Data collected from the Curiosity rover suggest Mars was capable of sustaining life in the past for periods that could span tens or hundreds of millions of years. Curiosity studied many land formations that draw scientists towards this conclusion.
The rover’s observations into Martian geology point out to materials that could have been part of a potentially habitable system of lakes and streams. The robot compared these findings, made in the Gale Crater area, with others taken from the foothills of Mount Sharp.
The robot compared these findings, made in the Gale Crater area, with others taken from the foothills of Mount Sharp.
Water on Mars, according to Curiosity’s analysis, was initially fresh and PH-neutral, something that changed over time but still harbored the possibility of long periods of microbial life.
I'm reading you like a book, #Mars. The layers of Mt Sharp show mounting evidence of the Red Planet's habitable past https://t.co/o8qhIjqx5a pic.twitter.com/BHypRtrR8c
— Curiosity Rover (@MarsCuriosity) December 13, 2016
Further studies are currently in the hands of John Grotzinger, a geologist at the California Institute of Technology (Caltech) in Pasadena.
NASA does not fully trust SpaceX rockets
Earlier today, Agency officials from NASA stated the science equipment provided by them would not be aboard the spacecraft designed for the first SpaceX Mars mission, scheduled for launch in early 2018.
NASA will wait until the SpaceX crew completes a successful landing on the Red Planet before entrusting them with their data collection instruments which are extremely delicate. NASA’s science gear is currently worth millions of dollars.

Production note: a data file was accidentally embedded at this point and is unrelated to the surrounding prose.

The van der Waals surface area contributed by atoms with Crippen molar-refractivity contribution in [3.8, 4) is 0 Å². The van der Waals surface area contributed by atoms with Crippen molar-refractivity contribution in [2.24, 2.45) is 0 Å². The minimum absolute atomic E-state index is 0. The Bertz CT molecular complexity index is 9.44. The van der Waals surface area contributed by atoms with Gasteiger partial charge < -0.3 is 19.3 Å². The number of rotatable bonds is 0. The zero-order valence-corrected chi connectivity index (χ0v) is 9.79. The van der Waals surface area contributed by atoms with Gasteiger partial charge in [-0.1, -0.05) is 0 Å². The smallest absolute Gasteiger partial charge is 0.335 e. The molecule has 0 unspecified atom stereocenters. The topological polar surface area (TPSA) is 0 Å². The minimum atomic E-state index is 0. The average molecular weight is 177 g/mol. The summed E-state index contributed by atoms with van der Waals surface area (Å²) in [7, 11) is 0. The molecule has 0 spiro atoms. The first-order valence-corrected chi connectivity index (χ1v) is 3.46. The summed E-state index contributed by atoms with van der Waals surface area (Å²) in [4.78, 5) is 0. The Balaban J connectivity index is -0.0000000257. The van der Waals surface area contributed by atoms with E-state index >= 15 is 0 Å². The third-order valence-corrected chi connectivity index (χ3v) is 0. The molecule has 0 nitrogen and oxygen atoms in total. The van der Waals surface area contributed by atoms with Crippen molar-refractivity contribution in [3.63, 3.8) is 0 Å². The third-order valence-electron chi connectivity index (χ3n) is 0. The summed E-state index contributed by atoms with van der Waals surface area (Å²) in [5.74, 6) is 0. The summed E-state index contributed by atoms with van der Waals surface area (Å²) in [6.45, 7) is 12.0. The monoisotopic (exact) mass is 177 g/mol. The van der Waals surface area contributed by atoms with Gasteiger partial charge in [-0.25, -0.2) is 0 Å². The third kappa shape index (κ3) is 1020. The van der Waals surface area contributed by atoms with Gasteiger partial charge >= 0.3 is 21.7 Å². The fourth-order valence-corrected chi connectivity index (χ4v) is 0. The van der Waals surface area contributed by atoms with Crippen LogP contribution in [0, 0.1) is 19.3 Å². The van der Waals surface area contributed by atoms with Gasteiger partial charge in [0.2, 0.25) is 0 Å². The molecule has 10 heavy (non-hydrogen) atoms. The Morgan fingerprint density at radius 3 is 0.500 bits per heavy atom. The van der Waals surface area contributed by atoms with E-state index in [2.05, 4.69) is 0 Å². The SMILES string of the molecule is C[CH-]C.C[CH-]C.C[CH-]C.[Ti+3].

The leader of the Agency’s Planetary Science Division, Jim Green, remarked he wanted “to wait this one out,” at the annual fall meeting of the American Geophysical Union.
NASA’s decision is understandable given the latest events, including the now confirmed crash of the Schiaparelli spacecraft on the surface of Mars.
The Tesla-backed “Red Dragon” mission could hit Mars in less than two years
SpaceX will begin to launch uncrewed ‘Red Dragon’ ships to the Red Planet soon, according to founder and CEO Elon Musk. The company is currently the biggest advocate for Mars colonization and commercial flights outside the atmosphere.
One of the problems regarding Mars voyages is the Earth only comes close enough to the Red Planet once every 26 months when their orbits converge.
SpaceX’s plans are to begin testing the transport of heavy payloads to the Red Planet’s surface as potential human settlements become more and more plausible.
NASA will take part in these missions once the privately-owned company can prove their operations pose no risk whatsoever to equipment or crew.